71% of university students Argentines who study and work at the same time, you do not have a job within your profession. A problem that occurs in a higher percentage than in other countries in the region.
Most combine study and work due to financial need, and provide work tasks for about 30 hours a week. Just for comparison, an internship allows by law a maximum of 20 hours.
The data derives from a study carried out by Jobint, through its job vacancy publication portals Bumeran, Laborum, Multitrabajos and Konzerta. 5,456 people participated -1,707 from Argentina, 401 from Chile, 1,681 from Ecuador, 989 from Panama, and 678 from Peru- between August 10 and 22.
The gap between study and work experience is not “free”. According to Carolina Molinaro, Head of Marketing at Jobint, ideally “working and studying at the same time is an outstanding experience for professional development. It allows you to go putting into practice what is seen in the faculty and in this way learn.” Apparently, few Argentine university students have that possibility.
What do Argentine university students study and what do they work for?
Argentina is the surveyed country where the largest number of university students do not work for what they study and is 6 points above the regional average. In Panama, 68% of young students have this problem, in Chile 65%, in Ecuador 59% and in Peru 53 percent.
At the local level, almost 20% of the participants are studying disciplines related to Administration, Finance and Economy. He was followed by those who choose health careers (Medicine, Pharmacy, etc.) In both cases, together with Law, they are the careers known as “the first choice”. and with a 10% those who develop systems, the area with the highest demand for professionals worldwide. Only 6% chose Engineeringa profession also on the rise.
What careers do Argentines who study and work choose? (Source: Boomerang)
But when consulting what they work for, only 15% are located in the areas of Economy and Finance, and 7% in health.. It is worth remembering that to practice as a doctor or nurse, it is necessary to have a qualifying title, and many cannot start working in their profession until they finish their residencies.
Most of those who study and work in Argentina are in Commercial, Sales and Business areas (16%), and there is another 7% in trades and customer service and contact centers, areas that tend to hire many young people.
Who manages to work while studying professions linked to technology and systems development? In Argentina, according to this report, 4 percent.
It is also worth noting that 84% of the Argentines who participated, they are not working at their first job. It is a similar percentage of what happens in other countries in the region, relieved by Bumeran.
What do Argentine university students work on (Source: Bumeran)
Financial need dictates
It would be a mistake to think that all university students want to dedicate themselves 100% to their studies until they obtain their diploma and thus graduate faster. As we mentioned, gaining experience in the real job market is seen as a value that opens the way for those who reach the coveted title.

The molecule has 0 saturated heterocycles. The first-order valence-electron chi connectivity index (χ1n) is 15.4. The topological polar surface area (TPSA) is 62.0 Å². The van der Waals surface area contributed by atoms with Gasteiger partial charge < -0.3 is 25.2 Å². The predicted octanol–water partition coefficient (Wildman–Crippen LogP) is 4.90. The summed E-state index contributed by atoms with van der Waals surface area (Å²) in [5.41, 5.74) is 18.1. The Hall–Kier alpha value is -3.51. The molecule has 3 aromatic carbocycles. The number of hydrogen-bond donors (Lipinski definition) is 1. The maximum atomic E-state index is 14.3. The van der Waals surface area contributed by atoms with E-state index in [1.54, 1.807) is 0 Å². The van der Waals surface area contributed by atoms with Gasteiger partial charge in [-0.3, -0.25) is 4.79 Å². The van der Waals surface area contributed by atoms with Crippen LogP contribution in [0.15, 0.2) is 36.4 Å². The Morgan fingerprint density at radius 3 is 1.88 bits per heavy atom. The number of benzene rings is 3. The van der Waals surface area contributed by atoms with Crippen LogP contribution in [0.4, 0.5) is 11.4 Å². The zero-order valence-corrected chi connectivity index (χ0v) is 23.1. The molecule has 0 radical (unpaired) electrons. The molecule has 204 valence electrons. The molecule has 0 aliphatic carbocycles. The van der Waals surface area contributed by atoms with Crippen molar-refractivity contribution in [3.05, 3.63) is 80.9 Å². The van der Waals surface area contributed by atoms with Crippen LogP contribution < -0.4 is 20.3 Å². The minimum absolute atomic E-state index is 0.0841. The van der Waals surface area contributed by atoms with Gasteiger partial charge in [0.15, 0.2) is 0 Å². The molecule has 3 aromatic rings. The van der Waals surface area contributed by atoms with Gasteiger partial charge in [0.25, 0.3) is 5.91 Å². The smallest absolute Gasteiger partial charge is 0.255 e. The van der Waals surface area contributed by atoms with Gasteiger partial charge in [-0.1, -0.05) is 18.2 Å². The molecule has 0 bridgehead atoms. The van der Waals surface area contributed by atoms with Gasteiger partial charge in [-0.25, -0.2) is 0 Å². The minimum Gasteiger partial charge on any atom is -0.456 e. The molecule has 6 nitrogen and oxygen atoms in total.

10% of the Argentines consulted indicated that they work while studying to gain work experience, and another 9% also prefer to simply do both at the same time. 8% wanted to be able to complete the CV and not only with the title.
But the vast majority of Argentine university students (49%) said that they study and work out of economic necessity, and another 25% because they want economic independence from their family..
According to what they said from Bumeran to iProfesional, this same condition does not occur in all the countries surveyed. Probably the closest to what is happening in this sense in Argentina is Chile, where 58% responded that they work and study “because I need the money”, and another 16% said that it is “to have economic independence”.
In Ecuador, however, 24% answered that they study and work out of economic necessity and economic independence. 22% do so to finish their degree with work experience.
In Panama, 32% selected “because I need the money”, 21% “to have economic independence” and 18% “because I want to have work experience on my CV when I finish my degree”. In Peru, 27% opted for “because I need the money”, 24% for “because I want to have work experience on my CV when I finish my degree” and 21% for “to gain experience”.
Why study and work at the same time (Source: Bumeran)
But there are similarities between countries as well. In Argentina, the majority (51%) of working students do so for 30 hours per week or more. 17% work between 20 and 30 hours, only 32% work less than 20 hours a week, as indicated, for example, by the Internship Law.
As confirmed by Bumeran, in other countries these data are repeated with similar percentages. In Chile, 54% work 30 hours or more per week; in Ecuador 52% do so; in Panama 59% and in Peru 47 percent.
It is not surprising then that when consulting the advantages of having a job while they study, 21% of Argentinean participants mentioned having their own income.
But that is not the main advantage they detect: the 23% said this allows them to develop soft skills that are required in the labor market; and another 17% mentioned that is learning to manage timea skill that is also highly valued in the era of home-office and self-management.
“People who study and work are experts in managing their time and coordinating different tasks, skills that are highly required in any workplace. The fact that 51% work more than 6 hours a day and study in the meantime is proof of this,” Molinaro said. .
As main difficulties, the Argentines mentioned time management to do everything well (39%), the fatigue generated by working and studying at the same time (18%), not having free time (14%) and something not less, for a 11% the situation affected their performance in the study.